According to Prospects, only 3% of lawyers are disabled, compared to 13% of the overall UK workforce. Asian and Black lawyers are significantly underrepresented in mid to large firms. Women are underrepresented at a senior level: only 29% of women are partners in firms with 50 or more partners.
It’s clear that for the legal sector, diversity and inclusion is an area with a lot of room for improvement. By committing to improving diversity and inclusion you not only better represent a wider range of clients, but increase the breadth of skills in your staff cohort. Candidates care about diversity, and this is only one reason you should too.
Improving diversity and inclusion can be tackled through several routes, but a good place to start is with recruitment. Does your hiring process filter out diverse candidates? Do your recruitment practices amplify adverse impact? Are you even attracting a diverse pool of candidates?
Technologies and services such as the ones we champion at Amberjack can help you address these questions.
When addressing diversity, it is important to reflect on your entire process; starting with attraction. It’s no secret that law firms hire overwhelmingly from Russell Group universities. The 2020 Social Mobility Employer Index, showed that 84% of law firms’ graduate intakes were from the Russell Group.
Are you competing for the same Oxbridge candidates as everyone else while ignoring enthusiastic future talent from elsewhere? Expanding your attraction can take you a long way when trying to improve your diversity without compromising on quality. In fact, in the 2022 Subject League Tables, 85 unaffiliated universities achieved an overall score of 80% or above for Law. Limiting new recruits to graduates from the 24 Russell Group Universities means missing out on potential waiting to be harnessed.
Taking steps to level the playing field in your assessment and selection process is also key. If you’re looking for candidates with commercial awareness and effective communication, who pay attention to detail and thrive with analysis and research, then why are you recruiting based on experience?
Finding these skills in your candidates doesn’t have to be difficult. By creating an inclusive assessment, without an academic achievement barrier and based on skills, you begin to remove historical disadvantages. When you hire based on experience and strengths, you hire in your own image, but by embracing the power of potential you embrace diversity, enthusiastic candidates willing to learn, and hidden talent. Just because someone hasn’t had an opportunity to do something in the past, it doesn’t mean that they wouldn’t excel at doing it when given the chance.
Putting candidate experience first
Candidates don’t want to be messed around. Up to 60% of applicants will quit in the middle of filling out online applications because they are too long or unnecessarily complex. Candidate experience is extremely important to ensuring you attract the talent you need.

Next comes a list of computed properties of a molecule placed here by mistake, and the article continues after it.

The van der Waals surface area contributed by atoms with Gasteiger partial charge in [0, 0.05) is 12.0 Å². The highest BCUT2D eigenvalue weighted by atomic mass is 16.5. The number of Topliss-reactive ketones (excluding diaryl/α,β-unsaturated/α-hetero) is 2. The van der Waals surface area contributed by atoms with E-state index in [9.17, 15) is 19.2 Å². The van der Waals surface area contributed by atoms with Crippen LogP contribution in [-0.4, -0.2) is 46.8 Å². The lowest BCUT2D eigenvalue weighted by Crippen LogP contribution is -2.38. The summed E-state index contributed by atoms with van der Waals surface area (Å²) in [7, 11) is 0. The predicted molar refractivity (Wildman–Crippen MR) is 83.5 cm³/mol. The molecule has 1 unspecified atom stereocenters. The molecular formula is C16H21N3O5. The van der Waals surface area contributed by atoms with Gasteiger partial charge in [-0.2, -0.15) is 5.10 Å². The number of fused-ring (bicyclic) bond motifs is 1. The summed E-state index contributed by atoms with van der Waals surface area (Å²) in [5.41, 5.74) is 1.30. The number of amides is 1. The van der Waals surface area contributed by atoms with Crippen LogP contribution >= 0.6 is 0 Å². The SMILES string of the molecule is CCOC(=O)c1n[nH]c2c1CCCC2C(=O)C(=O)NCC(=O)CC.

This is where immersive assessments with relevant questions and situations come in. By using virtual assessments such as those provided by Amberjack, you create an engaging and interactive journey with a distinct picture of life at your organisation – exactly what candidates want. A clear representation of your firm allows candidates to get a good idea of what it’s like to work with you.
Providing candidates with value and a personal touch is a priority for many firms; this is another area where Amberjack technologies such as our High Potential Assessment and Assessment Centres can be a real asset. Automation and proper utilisation of assessment platforms drives time and cost-saving benefits, allowing firms to free up time and provide the personal touch they champion.
We partnered with Weightmans to provide our technology and services; as a result they were able to provide candidates with Coaching Calls before Assessment Centres. The Coaching Calls were an avenue for Weightmans to provide more information on the role and the upcoming assessment centre, as well as giving candidates a chance to ask questions, building candidate engagement.
Our innovative High Potential Assessment measures the ‘whole person’ with four key pillars of potential; Applied Intellect, Digital Mindset, Creative Force, and Grit, in as little as 30 minutes. With the automatically generated feedback report that is sent to candidates, you further provide your applicants with value, and boost their chances at developing themselves.
All this adds up to an excellent candidate experience. By partnering with us, Weightmans significantly improved their NPS scores across areas: Registration +63, Application +77, Interactive Assessment +62, Coaching Call +100.
Leaving the ‘bidding war’ behind
As firms continue to compete for a limited pool of candidates and restrict their own opportunities, this expensive problem is set to continue – but how far will it go?
Firms don’t have an endless supply of money to be shelling out continuous salary hikes. If you can’t compete for that limited pool of candidates – don’t. There are candidates with untapped amounts of promise and heaps of potential waiting for their skills to be recognized and unleashed.
Changing your tactics in the war for talent might just give you the edge.